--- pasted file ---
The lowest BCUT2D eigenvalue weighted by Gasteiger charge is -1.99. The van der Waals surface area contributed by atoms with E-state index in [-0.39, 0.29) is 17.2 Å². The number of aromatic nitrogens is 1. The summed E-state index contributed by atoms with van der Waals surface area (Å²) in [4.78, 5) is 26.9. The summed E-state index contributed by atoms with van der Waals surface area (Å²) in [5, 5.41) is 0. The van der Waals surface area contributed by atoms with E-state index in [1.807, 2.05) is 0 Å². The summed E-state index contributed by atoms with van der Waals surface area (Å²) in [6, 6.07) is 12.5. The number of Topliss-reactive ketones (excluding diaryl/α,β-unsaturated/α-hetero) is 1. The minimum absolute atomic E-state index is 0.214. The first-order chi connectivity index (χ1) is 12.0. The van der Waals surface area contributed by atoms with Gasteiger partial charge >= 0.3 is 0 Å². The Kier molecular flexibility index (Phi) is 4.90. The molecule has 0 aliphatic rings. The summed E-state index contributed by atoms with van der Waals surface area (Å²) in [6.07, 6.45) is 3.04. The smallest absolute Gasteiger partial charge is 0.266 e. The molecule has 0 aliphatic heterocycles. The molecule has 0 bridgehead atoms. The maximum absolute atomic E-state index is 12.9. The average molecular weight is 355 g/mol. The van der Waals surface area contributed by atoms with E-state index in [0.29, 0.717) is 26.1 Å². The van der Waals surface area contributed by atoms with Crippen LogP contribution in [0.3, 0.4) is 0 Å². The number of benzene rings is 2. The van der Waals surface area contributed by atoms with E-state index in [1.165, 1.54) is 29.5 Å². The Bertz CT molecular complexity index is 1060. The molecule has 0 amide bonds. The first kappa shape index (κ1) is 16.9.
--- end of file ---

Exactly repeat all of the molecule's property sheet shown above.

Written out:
The lowest BCUT2D eigenvalue weighted by Gasteiger charge is -1.99. The van der Waals surface area contributed by atoms with E-state index in [-0.39, 0.29) is 17.2 Å². The number of aromatic nitrogens is 1. The summed E-state index contributed by atoms with van der Waals surface area (Å²) in [4.78, 5) is 26.9. The summed E-state index contributed by atoms with van der Waals surface area (Å²) in [5, 5.41) is 0. The van der Waals surface area contributed by atoms with E-state index in [1.807, 2.05) is 0 Å². The summed E-state index contributed by atoms with van der Waals surface area (Å²) in [6, 6.07) is 12.5. The number of Topliss-reactive ketones (excluding diaryl/α,β-unsaturated/α-hetero) is 1. The minimum absolute atomic E-state index is 0.214. The first-order chi connectivity index (χ1) is 12.0. The van der Waals surface area contributed by atoms with Gasteiger partial charge >= 0.3 is 0 Å². The Kier molecular flexibility index (Phi) is 4.90. The molecule has 0 aliphatic rings. The summed E-state index contributed by atoms with van der Waals surface area (Å²) in [6.07, 6.45) is 3.04. The smallest absolute Gasteiger partial charge is 0.266 e. The molecule has 0 aliphatic heterocycles. The molecule has 0 bridgehead atoms. The maximum absolute atomic E-state index is 12.9. The average molecular weight is 355 g/mol. The van der Waals surface area contributed by atoms with E-state index in [0.29, 0.717) is 26.1 Å². The van der Waals surface area contributed by atoms with Crippen LogP contribution in [0.3, 0.4) is 0 Å². The number of benzene rings is 2. The van der Waals surface area contributed by atoms with E-state index in [1.165, 1.54) is 29.5 Å². The Bertz CT molecular complexity index is 1060. The molecule has 0 amide bonds. The first kappa shape index (κ1) is 16.9.